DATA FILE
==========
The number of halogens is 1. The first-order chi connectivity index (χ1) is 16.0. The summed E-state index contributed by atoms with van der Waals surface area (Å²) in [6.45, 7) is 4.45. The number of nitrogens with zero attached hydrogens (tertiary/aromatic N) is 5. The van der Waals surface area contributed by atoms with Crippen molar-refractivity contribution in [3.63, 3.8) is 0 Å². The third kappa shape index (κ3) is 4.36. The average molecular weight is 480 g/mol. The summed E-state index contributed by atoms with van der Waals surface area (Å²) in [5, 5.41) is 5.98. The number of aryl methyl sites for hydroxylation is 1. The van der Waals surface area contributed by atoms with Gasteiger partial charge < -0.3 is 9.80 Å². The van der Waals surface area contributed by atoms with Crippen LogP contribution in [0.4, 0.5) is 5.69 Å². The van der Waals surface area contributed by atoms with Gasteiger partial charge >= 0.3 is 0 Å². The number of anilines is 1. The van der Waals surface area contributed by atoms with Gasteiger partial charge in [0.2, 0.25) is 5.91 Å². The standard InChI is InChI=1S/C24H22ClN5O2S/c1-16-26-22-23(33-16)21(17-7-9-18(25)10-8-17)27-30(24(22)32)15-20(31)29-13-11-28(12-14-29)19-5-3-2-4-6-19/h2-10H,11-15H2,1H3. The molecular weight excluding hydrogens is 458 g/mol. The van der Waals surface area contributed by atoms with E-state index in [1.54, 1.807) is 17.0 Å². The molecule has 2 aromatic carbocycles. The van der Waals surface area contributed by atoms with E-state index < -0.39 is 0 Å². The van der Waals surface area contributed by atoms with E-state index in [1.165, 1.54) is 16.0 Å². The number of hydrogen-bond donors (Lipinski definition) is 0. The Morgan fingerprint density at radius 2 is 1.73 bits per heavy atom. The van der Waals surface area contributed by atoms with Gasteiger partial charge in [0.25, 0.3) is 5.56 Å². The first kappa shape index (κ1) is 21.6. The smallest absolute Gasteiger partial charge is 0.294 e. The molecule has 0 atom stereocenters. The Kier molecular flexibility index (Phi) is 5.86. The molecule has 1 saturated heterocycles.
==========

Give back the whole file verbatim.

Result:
The number of halogens is 1. The first-order chi connectivity index (χ1) is 16.0. The summed E-state index contributed by atoms with van der Waals surface area (Å²) in [6.45, 7) is 4.45. The number of nitrogens with zero attached hydrogens (tertiary/aromatic N) is 5. The van der Waals surface area contributed by atoms with Crippen molar-refractivity contribution in [3.63, 3.8) is 0 Å². The third kappa shape index (κ3) is 4.36. The average molecular weight is 480 g/mol. The summed E-state index contributed by atoms with van der Waals surface area (Å²) in [5, 5.41) is 5.98. The number of aryl methyl sites for hydroxylation is 1. The van der Waals surface area contributed by atoms with Gasteiger partial charge < -0.3 is 9.80 Å². The van der Waals surface area contributed by atoms with Crippen LogP contribution in [0.4, 0.5) is 5.69 Å². The van der Waals surface area contributed by atoms with Gasteiger partial charge >= 0.3 is 0 Å². The number of anilines is 1. The van der Waals surface area contributed by atoms with Gasteiger partial charge in [0.2, 0.25) is 5.91 Å². The standard InChI is InChI=1S/C24H22ClN5O2S/c1-16-26-22-23(33-16)21(17-7-9-18(25)10-8-17)27-30(24(22)32)15-20(31)29-13-11-28(12-14-29)19-5-3-2-4-6-19/h2-10H,11-15H2,1H3. The molecular weight excluding hydrogens is 458 g/mol. The van der Waals surface area contributed by atoms with E-state index in [1.54, 1.807) is 17.0 Å². The molecule has 2 aromatic carbocycles. The van der Waals surface area contributed by atoms with E-state index < -0.39 is 0 Å². The van der Waals surface area contributed by atoms with E-state index in [1.165, 1.54) is 16.0 Å². The number of hydrogen-bond donors (Lipinski definition) is 0. The Morgan fingerprint density at radius 2 is 1.73 bits per heavy atom. The van der Waals surface area contributed by atoms with Gasteiger partial charge in [0.25, 0.3) is 5.56 Å². The first kappa shape index (κ1) is 21.6. The smallest absolute Gasteiger partial charge is 0.294 e. The molecule has 0 atom stereocenters. The Kier molecular flexibility index (Phi) is 5.86. The molecule has 1 saturated heterocycles.